What the type of friend group you are in says about you

Every friend group has its ups and downs, but it's *super* important to appreciate your friends and how much they add to your life! By understanding what kind of friend you are, you can learn how to better express love to your friends and how to strengthen your bonds even more. So what kind of friend are you? Keep reading to find out! 

The bestie 

If you have one BFF that you tell *everything* to, you probably have the type of friendship that you see all the time in movies: sleeping over at each other's houses every weekend, sharing food and FaceTiming for hours on end. You form deep connections with the people around you and like to keep your circle small— and that's great! One piece of advice for all you bestie dynamic duos out there: it never hurts to have more friends in your life. You guys can make even more memories with one another by introducing yourselves to other people: odds are, other girls at school see you too together and totally want to get to know you better. 

The group of 3 

This type of friend group just loves to have fun! If you and your two besties form a power trio, you all probably love going on spontaneous adventures with one another and are always texting in your groupchat. You always have someone to talk to in a group of 3, even if one of your besties is too busy cramming last-minute for that science test and doesn't check her Snapchat. One thing to watch: don't *ever* gossip about the third person in the group when they aren't there! It can stir up drama, and in a group of 3 someone will be forced to pick sides (which just causes more hurt feelings). 

The floater

Floaters have lots of different friends in lots of different groups. If you identify as a floater, you are probably really friendly and easy-going. You make friends easily because you are so approachable, and everyone wants to get to know you. You also usually feel comfortable in social situations where you don't know lots of people because you know it is an opportunity to spread your wings and learn more about new potential friends! The only possible downside of being a floater is that sometimes you might feel like people forget about you or that you don't necessarily fit in. In these cases, it's best for a floater to actively work on forming deeper friendships with a few of your closest friends to avoid becoming lonely.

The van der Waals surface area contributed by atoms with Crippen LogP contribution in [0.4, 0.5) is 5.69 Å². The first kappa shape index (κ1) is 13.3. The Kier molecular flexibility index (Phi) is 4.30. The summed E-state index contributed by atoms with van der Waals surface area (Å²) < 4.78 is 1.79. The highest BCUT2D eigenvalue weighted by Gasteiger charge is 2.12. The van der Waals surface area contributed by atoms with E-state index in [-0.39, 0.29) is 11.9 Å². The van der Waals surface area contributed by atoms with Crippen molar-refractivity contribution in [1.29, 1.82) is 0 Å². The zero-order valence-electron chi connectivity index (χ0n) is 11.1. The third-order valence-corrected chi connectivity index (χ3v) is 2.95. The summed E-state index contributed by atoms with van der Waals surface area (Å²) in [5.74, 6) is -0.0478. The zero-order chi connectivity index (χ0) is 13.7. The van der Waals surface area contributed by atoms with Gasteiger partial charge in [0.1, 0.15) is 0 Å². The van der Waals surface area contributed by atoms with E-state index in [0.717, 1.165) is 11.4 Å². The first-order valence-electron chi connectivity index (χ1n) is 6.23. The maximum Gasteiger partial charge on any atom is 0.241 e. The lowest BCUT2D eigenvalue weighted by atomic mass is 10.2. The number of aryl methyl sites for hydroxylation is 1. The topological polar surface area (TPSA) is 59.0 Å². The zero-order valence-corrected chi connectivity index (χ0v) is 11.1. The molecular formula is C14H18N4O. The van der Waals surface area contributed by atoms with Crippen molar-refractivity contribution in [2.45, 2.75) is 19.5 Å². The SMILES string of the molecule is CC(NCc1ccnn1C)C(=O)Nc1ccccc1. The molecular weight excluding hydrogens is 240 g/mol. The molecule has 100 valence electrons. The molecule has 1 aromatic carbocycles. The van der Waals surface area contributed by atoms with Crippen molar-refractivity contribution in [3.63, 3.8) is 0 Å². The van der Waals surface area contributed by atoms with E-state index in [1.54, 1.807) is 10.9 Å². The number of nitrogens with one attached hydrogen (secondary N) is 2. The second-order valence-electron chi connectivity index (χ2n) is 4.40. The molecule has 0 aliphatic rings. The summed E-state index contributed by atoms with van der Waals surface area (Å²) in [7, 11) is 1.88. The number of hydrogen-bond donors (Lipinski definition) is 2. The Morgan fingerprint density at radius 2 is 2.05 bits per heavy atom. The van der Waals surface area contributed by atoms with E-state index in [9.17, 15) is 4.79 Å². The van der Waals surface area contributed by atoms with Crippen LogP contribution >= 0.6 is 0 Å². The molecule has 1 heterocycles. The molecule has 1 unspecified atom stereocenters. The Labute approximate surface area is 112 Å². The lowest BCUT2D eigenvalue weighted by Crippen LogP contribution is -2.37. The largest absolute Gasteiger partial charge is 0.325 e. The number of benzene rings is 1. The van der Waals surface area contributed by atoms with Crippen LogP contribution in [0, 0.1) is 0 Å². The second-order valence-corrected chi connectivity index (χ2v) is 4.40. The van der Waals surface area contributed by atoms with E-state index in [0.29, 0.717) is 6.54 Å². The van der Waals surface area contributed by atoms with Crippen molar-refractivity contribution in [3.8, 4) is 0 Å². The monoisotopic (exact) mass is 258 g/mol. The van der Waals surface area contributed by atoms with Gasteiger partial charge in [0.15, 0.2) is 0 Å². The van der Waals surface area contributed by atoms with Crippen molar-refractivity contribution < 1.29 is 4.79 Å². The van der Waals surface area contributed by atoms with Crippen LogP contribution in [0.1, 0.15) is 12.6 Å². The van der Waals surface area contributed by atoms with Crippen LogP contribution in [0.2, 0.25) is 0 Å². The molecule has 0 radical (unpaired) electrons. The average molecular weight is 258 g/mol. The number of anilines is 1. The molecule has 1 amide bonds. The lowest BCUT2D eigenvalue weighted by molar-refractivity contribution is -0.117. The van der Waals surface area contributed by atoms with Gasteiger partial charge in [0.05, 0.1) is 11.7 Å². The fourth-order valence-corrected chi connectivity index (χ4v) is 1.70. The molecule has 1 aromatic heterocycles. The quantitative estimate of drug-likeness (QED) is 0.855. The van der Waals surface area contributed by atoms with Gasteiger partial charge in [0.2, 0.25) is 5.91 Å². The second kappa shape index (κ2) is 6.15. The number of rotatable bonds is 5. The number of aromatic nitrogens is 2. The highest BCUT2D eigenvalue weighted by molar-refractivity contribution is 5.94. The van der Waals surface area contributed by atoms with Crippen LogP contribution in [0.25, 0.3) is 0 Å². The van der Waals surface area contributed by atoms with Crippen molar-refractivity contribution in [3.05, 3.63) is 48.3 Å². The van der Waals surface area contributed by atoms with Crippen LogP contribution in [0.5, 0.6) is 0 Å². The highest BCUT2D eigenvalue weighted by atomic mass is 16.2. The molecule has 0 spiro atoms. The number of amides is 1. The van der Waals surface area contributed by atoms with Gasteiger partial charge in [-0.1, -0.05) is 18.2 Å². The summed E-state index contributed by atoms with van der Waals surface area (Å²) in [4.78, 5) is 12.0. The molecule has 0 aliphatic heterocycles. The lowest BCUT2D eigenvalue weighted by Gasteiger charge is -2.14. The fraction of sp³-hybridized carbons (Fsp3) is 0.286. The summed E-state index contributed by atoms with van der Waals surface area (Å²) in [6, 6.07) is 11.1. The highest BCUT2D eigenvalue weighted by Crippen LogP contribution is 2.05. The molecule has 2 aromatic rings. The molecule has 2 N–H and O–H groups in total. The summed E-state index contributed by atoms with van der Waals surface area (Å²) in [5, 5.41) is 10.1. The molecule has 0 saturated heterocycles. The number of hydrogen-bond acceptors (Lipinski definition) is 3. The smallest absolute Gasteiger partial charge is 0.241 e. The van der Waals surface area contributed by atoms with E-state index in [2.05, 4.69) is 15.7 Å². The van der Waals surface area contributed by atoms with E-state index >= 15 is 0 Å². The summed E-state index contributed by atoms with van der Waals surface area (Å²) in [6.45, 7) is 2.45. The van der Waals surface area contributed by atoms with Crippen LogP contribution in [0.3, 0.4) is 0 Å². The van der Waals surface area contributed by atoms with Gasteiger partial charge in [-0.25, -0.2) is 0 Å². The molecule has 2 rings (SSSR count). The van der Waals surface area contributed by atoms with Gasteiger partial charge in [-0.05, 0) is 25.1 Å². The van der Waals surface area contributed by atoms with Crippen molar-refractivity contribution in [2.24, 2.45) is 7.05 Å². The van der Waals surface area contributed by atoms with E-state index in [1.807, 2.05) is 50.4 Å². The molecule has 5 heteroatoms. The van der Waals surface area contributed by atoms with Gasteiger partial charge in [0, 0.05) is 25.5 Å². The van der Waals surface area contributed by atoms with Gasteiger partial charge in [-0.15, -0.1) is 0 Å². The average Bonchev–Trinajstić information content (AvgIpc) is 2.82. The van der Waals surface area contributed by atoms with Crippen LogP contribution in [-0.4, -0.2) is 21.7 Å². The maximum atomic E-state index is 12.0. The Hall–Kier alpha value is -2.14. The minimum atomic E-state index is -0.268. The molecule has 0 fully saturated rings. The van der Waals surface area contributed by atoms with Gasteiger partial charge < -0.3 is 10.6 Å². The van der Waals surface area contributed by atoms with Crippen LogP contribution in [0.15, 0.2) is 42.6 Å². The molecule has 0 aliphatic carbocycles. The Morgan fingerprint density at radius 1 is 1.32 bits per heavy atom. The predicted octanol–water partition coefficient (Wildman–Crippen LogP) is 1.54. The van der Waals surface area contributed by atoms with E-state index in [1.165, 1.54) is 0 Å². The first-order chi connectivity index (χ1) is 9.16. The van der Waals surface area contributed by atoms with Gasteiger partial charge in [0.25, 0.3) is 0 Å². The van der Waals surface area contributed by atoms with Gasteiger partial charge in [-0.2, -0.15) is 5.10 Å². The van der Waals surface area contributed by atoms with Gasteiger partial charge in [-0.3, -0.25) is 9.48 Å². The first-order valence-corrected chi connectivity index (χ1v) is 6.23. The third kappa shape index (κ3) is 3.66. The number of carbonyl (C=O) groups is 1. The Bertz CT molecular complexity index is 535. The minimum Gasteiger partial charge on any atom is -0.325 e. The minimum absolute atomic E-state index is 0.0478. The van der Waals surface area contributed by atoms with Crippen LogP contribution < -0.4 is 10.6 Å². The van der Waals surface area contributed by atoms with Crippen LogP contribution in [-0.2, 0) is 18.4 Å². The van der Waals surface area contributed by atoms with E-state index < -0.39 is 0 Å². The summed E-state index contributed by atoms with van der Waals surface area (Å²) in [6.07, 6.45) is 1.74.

The boy—girl clique

If your friend group contains a lot of girls *and* guys, you are probably really laid back. You like to go with the flow and make an effort to surround yourself with different types of people so that you can learn more from them. You also have a wide range of interests and like to learn about a lot of different things (so you have just as much fun getting mani-pedis as you do going fishing at the lake!) Just keep in mind that boys and girls have real differences in how their brains work, so communication mishaps might happen every now and again if some people feel that something isn't as big of a deal as another friend is making it out to be. 

The sports team 

If you play on any kind of team sport, you know how quickly you bond with the other players. After all, you spend *tons* of time together and share a major common interest. Hanging out with your teammates outside of practice immediately gives you a friend group of 10-20 people that you know you get along with for the most part and that you can talk to about the things you love. However, make sure you aren't limiting yourself and that you make an effort to get to know people who are different than you. Learning about someone else's passions can make you a better friend and listener! 

Be sure to follow @girlslifemag for the tea on all things friendship, school and life! 


by Lexi Casazza | 11/1/2020